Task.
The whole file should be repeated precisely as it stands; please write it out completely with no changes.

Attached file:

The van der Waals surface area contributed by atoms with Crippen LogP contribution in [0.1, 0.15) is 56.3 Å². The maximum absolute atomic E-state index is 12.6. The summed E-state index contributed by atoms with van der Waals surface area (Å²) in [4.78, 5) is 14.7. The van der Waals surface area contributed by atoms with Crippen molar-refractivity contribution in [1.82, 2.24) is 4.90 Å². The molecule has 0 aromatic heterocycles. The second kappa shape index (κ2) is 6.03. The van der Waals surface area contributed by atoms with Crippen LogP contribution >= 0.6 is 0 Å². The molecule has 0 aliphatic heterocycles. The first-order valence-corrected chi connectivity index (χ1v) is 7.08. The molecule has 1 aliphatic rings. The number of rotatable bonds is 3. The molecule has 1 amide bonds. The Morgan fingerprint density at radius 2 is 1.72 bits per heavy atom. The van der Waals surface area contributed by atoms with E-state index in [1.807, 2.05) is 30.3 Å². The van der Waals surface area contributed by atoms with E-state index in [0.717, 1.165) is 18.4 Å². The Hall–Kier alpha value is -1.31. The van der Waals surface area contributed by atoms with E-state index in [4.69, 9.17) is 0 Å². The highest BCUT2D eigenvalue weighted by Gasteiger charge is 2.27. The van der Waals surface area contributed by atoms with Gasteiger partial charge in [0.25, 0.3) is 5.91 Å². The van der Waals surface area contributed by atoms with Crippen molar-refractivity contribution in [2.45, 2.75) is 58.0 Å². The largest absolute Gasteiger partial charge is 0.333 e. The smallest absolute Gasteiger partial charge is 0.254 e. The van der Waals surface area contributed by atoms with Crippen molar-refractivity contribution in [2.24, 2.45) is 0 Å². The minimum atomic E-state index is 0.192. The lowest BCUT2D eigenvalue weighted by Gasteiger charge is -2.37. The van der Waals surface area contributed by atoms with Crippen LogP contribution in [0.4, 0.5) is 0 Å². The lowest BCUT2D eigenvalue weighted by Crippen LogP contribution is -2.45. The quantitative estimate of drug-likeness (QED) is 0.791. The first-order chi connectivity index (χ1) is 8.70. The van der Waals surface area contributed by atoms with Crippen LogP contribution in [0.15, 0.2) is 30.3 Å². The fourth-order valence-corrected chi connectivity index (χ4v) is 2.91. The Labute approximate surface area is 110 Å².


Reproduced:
The van der Waals surface area contributed by atoms with Crippen LogP contribution in [0.1, 0.15) is 56.3 Å². The maximum absolute atomic E-state index is 12.6. The summed E-state index contributed by atoms with van der Waals surface area (Å²) in [4.78, 5) is 14.7. The van der Waals surface area contributed by atoms with Crippen molar-refractivity contribution in [1.82, 2.24) is 4.90 Å². The molecule has 0 aromatic heterocycles. The second kappa shape index (κ2) is 6.03. The van der Waals surface area contributed by atoms with Crippen LogP contribution >= 0.6 is 0 Å². The molecule has 0 aliphatic heterocycles. The first-order valence-corrected chi connectivity index (χ1v) is 7.08. The molecule has 1 aliphatic rings. The number of rotatable bonds is 3. The molecule has 1 amide bonds. The Morgan fingerprint density at radius 2 is 1.72 bits per heavy atom. The van der Waals surface area contributed by atoms with E-state index in [1.807, 2.05) is 30.3 Å². The van der Waals surface area contributed by atoms with E-state index in [0.717, 1.165) is 18.4 Å². The Hall–Kier alpha value is -1.31. The van der Waals surface area contributed by atoms with E-state index in [4.69, 9.17) is 0 Å². The highest BCUT2D eigenvalue weighted by Gasteiger charge is 2.27. The van der Waals surface area contributed by atoms with Gasteiger partial charge in [0.25, 0.3) is 5.91 Å². The van der Waals surface area contributed by atoms with Crippen molar-refractivity contribution in [2.45, 2.75) is 58.0 Å². The largest absolute Gasteiger partial charge is 0.333 e. The smallest absolute Gasteiger partial charge is 0.254 e. The van der Waals surface area contributed by atoms with Crippen molar-refractivity contribution in [2.24, 2.45) is 0 Å². The minimum atomic E-state index is 0.192. The lowest BCUT2D eigenvalue weighted by Gasteiger charge is -2.37. The van der Waals surface area contributed by atoms with Crippen LogP contribution in [0.4, 0.5) is 0 Å². The lowest BCUT2D eigenvalue weighted by Crippen LogP contribution is -2.45. The quantitative estimate of drug-likeness (QED) is 0.791. The first-order chi connectivity index (χ1) is 8.70. The van der Waals surface area contributed by atoms with Crippen LogP contribution in [0.15, 0.2) is 30.3 Å². The fourth-order valence-corrected chi connectivity index (χ4v) is 2.91. The Labute approximate surface area is 110 Å².